UCLA OBGYN Expert Offers Perspective
A new British study published in JAMA Peds found children may be more likely to have behavior problems if their mother took acetaminophen during pregnancy. The study did not suggest pregnant women should avoid taking acetaminophen, however.
Dr. Aisling Murphy, an assistant clinical professor in maternal fetal medicine with UCLA Obstetrics and Gynecology, who is not affiliated with study, commented on the study:
“Although a few retrospective studies have suggested a possible association between prenatal acetaminophen exposure and adverse neurodevelopment disorders in children, there is at this point no conclusive evidence of a causal link. Indeed, the exact way in which acetaminophen might exert this effect is unknown.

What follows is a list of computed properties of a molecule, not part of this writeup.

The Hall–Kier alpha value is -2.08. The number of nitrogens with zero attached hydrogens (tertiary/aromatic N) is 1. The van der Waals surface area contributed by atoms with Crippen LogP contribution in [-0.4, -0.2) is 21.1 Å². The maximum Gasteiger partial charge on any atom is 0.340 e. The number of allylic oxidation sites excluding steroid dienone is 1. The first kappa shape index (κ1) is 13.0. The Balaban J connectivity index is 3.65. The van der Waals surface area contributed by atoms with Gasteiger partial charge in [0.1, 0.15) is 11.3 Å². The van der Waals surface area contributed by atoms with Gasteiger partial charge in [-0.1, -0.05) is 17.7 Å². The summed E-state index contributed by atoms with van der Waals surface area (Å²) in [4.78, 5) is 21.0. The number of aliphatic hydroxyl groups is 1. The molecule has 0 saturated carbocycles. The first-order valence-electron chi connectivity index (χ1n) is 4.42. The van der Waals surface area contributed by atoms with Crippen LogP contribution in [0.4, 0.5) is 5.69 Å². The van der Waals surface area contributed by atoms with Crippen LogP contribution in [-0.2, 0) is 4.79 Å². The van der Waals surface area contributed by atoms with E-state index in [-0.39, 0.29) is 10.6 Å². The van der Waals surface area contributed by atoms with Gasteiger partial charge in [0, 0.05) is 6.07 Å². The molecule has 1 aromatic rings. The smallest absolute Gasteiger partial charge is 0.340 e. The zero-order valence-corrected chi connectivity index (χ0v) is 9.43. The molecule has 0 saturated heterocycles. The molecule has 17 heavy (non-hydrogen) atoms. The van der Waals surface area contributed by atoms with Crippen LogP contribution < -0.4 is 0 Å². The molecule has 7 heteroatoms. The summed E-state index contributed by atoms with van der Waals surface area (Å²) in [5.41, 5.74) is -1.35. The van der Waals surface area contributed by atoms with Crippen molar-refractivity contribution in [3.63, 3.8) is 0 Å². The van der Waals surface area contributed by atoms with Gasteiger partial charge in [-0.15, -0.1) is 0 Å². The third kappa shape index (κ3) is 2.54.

Generally, our advice would be to avoid any unnecessary exposure to medications, including acetaminophen during pregnancy. If treatment with acetaminophen is needed for pain control, then taking the minimum effective dose and avoiding multiple prolonged exposures is the prudent thing to do.
Non-pharmacologic measures can also be safe and effective for pain management. In the case of back pain for example, which is a very common pregnancy complaint, examples might include wearing appropriate footwear, sitting in a chair with adequate back support, using hot or cold packs or massage to help ease the pain.
If pain is more severe then talking to your doctor is the next best step.”